Now is not the time to pull any punches.
In response to my pen pal's letter, I told him I had recently finished the book, Reading with Patrick. It's author, Michelle Kuo, writes deftly and movingly about her time as a high school teacher in a small Mississippi Delta town. I went on to tell my pen pal that the author asked her students to write "I am" poems. I wrote a quick one in my letter to him:
I am strong
I wonder how life would have been if my son were "normal"
I asked my pen pal if he might want to write an "I am" poem and send it back to me. I am hoping so.
At the end of my letter to him I drew a picture of our dog, Smellie, then signed off by saying, Know that I am thinking of you. I folded the pages around a self-addressed stamped envelope plus a family photo taken seven years ago which I discovered, slightly crumpled, in the back of my desk drawer.
I can't help but wonder what my son Calvin, who is nonverbal, cognitively and physically disabled, might write in his own "I am" poem if he were able. But since he isn't, I wrote a version for him, imagining him capable of certain complex thoughts:
I am a fighter
I wonder why I'm not going to school anymore
I hear my mom drop the F-bomb a lot
I see my mom get annoyed with me sometimes
I want to be able to do things by myself
I feel frustrated when I'm not understood
I cry when my head and tummy hurt
I understand that I am loved
I dream of being able to speak
I try to do my best at everything
I hope one day my seizures stop
Rereading my poems, I'm reminded of how vital it is to see life from another person's perspective, which is the main reason I was interested in raising a child. I want to understand why and how other people grieve. I want to bear witness to other's struggles and to feel empathy. It seems that the America we live in—one which too often embraces the myth of rugged individualism and mantras like, Don't tread on me—suffers from a lack of understanding and empathy for those who face certain stresses and obstacles in their daily lives which hinder their ability to live life fully, enjoy liberty and pursue happiness. I'm thinking of Americans who are homeless, hungry, hurting, cold. I'm thinking of Americans who are disabled, hated, disenfranchised, imprisoned. I'm thinking of Americans who don't have jobs, health insurance, savings, and those who can't vote.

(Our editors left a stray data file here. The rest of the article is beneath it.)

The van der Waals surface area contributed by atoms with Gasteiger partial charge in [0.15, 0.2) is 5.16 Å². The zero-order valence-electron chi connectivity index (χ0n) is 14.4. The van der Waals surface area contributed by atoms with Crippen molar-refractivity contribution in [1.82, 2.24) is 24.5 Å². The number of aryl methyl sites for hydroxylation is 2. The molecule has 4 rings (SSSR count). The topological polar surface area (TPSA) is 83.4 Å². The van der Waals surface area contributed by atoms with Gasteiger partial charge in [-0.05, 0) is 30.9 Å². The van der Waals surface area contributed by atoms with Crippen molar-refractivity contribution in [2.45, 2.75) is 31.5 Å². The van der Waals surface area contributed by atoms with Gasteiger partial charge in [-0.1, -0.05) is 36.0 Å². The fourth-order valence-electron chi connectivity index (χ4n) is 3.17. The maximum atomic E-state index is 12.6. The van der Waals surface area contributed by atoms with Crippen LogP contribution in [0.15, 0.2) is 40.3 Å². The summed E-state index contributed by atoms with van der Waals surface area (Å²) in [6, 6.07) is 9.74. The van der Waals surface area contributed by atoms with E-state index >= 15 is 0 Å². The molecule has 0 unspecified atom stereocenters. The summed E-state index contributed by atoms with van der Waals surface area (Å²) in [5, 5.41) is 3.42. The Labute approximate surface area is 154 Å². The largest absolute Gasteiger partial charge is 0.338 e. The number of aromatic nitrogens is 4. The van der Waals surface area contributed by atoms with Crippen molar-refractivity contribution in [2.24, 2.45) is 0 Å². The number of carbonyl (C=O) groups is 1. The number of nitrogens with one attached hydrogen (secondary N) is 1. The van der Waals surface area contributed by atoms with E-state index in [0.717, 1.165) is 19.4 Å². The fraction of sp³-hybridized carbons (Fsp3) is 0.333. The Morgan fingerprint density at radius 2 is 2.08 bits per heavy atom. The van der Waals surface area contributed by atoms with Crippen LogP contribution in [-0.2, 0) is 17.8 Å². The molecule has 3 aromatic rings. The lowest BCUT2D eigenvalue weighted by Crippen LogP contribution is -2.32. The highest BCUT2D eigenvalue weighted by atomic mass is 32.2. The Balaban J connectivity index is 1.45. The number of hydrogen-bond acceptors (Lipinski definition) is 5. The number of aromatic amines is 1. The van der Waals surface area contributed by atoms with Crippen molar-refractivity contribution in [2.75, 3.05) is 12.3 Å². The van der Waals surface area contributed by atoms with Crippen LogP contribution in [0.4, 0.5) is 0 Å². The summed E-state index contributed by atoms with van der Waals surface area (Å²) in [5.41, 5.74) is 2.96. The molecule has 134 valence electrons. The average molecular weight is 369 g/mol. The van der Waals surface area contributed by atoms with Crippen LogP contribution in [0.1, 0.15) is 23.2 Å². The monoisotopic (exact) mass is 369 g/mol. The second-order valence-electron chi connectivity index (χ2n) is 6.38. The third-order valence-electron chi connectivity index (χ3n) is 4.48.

I slide my folded letter and family photo into an envelope, address it, seal it, stamp it and pop it into the mailbox for its trip to Alabama. Doing so, I imagine my pen pal passing long hours in his cell. I consider the fact that he never got the chance to vote and will likely never be able to vote for the leaders who will write laws and policy which directly affect him. I think of the number of innocent people who are imprisoned and on death row who are disproportionately people of color. I wonder what kinds of "I am" poems they'd be writing if they could.
|Photo by Michael Kolster|
When six o'clock arrives and we put Calvin to bed, I can relax a little bit, have a glass of wine. Once a week, or so, we visit with another couple for a limited time at a safe distance outside; I get energized. At night, Michael and I hunker down with a good movie or to read, then hope to get a decent sleep. Too often, we're rattled by the sound of Calvin's seizure scream; he has them once or twice a week. Like the pandemic, they're unsettling. I dread them. I lose much-needed sleep.